Some of you may notice the aroma in the air. Some, when they enter into contemplation prefer to allow their eyes to close. But others of us can have a little trouble with this. Having our eyes closed can make us dizzy or bring up unpleasant memories or thoughts. In the Baptistery, we can just let our eyes glaze, allow our eyelids to heavily drape and regard with a loose focus, the Baptism of Christ window or the candle.

Next, I’m going to bring our attention to our breath. Just breathe naturally and notice the air coming in and out of your body. Notice the air as it comes up and in. Coming up and inside the bone of your nose. Feel it in your throat. Feel it spilling into the top of your lungs. See if you can perceive and trace the sensations of the breath filling all of your lungs.

Our lungs, begin just under our collar bones in the front and reach down to above the hips in the back. And when you exhale, notice how temperature has changed. The air leaving your body, is slightly warmer and it seems to be leaving on the outer rim of the nostrils. The air when you are breathing in, may now seem cooler as you breathe in. Warmer as you breathe out. Just notice this. See if you can trace and chase the breath in your body. Feel it on the back of your throat, feel it around your teeth, around your tongue. See if you can feel it all around your lungs. We will continue on breathing in this way for a few minutes, just noticing the breath coming in and out of our bodies – moving us and us moving the breath.

I will ring a bell at the end of one minute.  


We can wiggle our toes a little, tap our finger tips, and run our tongue along the edge of our teeth – waking back up into a less meditative state. Ok, that was wonderful.

Now – we do the same, but we will now gently engage a discipline. We will do the same – I will guide us into it, but then we will do 3 minutes of silent breathing. Now the discipline is, is that when a thought enters your mind; a planning thought, a worry thought, a thought from the past, a thought about the future, a guilty thought, a naughty thought, a joyful thought, a fearful thought, a sad thought or any kind of thought – just very gently touch your heart and focus back on your breath. If you don’t want to touch your heart, just say silently, kindly and gently to yourself like you are speaking to a puppy, back to the breath. It is completely normal to fill the time when you are beginning with these redirections. Completely normal and expected. Shall we begin?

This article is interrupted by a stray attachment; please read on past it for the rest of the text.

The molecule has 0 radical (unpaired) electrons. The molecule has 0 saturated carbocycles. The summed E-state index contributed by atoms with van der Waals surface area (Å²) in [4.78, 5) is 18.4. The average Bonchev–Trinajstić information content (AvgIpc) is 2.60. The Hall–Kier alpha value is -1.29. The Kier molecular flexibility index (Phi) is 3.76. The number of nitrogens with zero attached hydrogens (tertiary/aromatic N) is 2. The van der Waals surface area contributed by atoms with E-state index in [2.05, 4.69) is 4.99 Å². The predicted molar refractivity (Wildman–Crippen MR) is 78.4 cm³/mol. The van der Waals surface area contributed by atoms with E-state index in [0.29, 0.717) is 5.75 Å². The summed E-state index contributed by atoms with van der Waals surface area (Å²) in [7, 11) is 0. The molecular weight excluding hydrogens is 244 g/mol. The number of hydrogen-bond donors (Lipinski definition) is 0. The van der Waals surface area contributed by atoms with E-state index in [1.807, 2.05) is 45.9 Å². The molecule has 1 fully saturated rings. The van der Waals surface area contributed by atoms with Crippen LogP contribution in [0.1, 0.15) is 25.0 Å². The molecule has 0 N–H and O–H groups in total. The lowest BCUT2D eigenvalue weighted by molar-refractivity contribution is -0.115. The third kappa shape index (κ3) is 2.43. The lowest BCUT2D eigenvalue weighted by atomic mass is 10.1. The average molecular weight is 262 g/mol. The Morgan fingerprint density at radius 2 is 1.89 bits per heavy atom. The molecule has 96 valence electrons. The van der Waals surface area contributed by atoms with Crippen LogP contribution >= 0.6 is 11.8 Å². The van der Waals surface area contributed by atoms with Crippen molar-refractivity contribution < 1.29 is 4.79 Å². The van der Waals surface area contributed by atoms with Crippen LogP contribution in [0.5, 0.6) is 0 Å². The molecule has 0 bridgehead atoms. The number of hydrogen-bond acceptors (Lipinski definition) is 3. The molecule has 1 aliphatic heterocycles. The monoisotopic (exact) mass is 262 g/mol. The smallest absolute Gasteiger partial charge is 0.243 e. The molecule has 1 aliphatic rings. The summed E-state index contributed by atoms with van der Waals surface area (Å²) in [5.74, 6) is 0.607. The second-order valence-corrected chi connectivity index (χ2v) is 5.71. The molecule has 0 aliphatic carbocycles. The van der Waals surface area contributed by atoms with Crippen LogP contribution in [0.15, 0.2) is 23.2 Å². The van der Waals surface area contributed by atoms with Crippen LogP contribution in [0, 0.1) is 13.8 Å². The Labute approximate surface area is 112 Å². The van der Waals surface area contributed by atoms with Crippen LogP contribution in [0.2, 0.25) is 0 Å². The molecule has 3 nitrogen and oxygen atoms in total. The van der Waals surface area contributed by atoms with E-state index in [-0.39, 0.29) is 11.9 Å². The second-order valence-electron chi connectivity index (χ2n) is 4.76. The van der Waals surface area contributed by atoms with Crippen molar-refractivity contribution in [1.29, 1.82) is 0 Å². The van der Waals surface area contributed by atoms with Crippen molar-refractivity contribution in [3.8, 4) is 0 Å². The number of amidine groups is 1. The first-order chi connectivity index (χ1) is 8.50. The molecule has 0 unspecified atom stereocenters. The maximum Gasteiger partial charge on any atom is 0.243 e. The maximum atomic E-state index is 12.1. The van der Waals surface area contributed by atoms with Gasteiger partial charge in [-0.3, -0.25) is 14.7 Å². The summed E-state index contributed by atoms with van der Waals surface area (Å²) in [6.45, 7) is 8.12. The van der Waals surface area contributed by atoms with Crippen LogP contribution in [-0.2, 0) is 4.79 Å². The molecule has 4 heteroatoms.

If you choose to make use of this practise, I would suggest beginning with 1 minute, then 3, then 5 and then up in increments of 5 - up to 45 minutes. Stay tuned for further posts!

This image of the temptations of Christ is what the Book of Kells was open to when viewing it in Ireland after a significant milestone in my Christian journey.

The temptations of Christ are described in the Gospels of Mathew (4:1-11), Mark (1:12-13) and Luke (4:1-13). 


[1] Saint Thérèse of Lisieux and T. N. Taylor, The Story of a Soul (London: Burns and Oates, 1912), 143.

[2] William H. Shannon, Thomas Merton’s Paradise Journey: Writings on Contemplation (Tunbridge Wells, Kent; Cincinnati, OH: Burns & Oates; St. Anthony Messenger Press, 2000), 91.

[3] Thomas Merton. The Inner Experience. Cistercian Studies, n.d., 85-86.